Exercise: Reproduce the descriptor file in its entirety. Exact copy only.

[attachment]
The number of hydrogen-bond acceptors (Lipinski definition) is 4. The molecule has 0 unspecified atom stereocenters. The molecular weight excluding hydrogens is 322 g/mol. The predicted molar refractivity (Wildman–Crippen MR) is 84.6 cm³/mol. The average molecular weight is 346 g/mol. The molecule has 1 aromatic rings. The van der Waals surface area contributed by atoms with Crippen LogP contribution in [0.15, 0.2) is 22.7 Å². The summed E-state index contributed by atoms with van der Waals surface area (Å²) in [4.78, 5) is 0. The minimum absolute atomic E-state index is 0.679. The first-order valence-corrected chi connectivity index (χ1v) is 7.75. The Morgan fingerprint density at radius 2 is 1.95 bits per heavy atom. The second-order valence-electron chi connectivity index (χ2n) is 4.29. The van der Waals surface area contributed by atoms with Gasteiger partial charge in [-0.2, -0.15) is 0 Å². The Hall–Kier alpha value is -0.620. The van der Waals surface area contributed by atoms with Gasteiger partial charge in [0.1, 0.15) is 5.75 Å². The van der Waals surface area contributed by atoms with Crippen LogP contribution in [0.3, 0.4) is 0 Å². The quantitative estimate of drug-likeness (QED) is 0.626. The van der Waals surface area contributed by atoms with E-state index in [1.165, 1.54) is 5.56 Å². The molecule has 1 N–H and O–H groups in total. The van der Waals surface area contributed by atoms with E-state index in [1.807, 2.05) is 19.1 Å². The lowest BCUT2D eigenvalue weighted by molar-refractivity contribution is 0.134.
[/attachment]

The number of hydrogen-bond acceptors (Lipinski definition) is 4. The molecule has 0 unspecified atom stereocenters. The molecular weight excluding hydrogens is 322 g/mol. The predicted molar refractivity (Wildman–Crippen MR) is 84.6 cm³/mol. The average molecular weight is 346 g/mol. The molecule has 1 aromatic rings. The van der Waals surface area contributed by atoms with Crippen LogP contribution in [0.15, 0.2) is 22.7 Å². The summed E-state index contributed by atoms with van der Waals surface area (Å²) in [4.78, 5) is 0. The minimum absolute atomic E-state index is 0.679. The first-order valence-corrected chi connectivity index (χ1v) is 7.75. The Morgan fingerprint density at radius 2 is 1.95 bits per heavy atom. The second-order valence-electron chi connectivity index (χ2n) is 4.29. The van der Waals surface area contributed by atoms with Gasteiger partial charge in [-0.2, -0.15) is 0 Å². The Hall–Kier alpha value is -0.620. The van der Waals surface area contributed by atoms with Gasteiger partial charge in [0.1, 0.15) is 5.75 Å². The van der Waals surface area contributed by atoms with Crippen LogP contribution in [0.3, 0.4) is 0 Å². The quantitative estimate of drug-likeness (QED) is 0.626. The van der Waals surface area contributed by atoms with E-state index in [1.165, 1.54) is 5.56 Å². The molecule has 1 N–H and O–H groups in total. The van der Waals surface area contributed by atoms with E-state index in [1.807, 2.05) is 19.1 Å². The lowest BCUT2D eigenvalue weighted by molar-refractivity contribution is 0.134.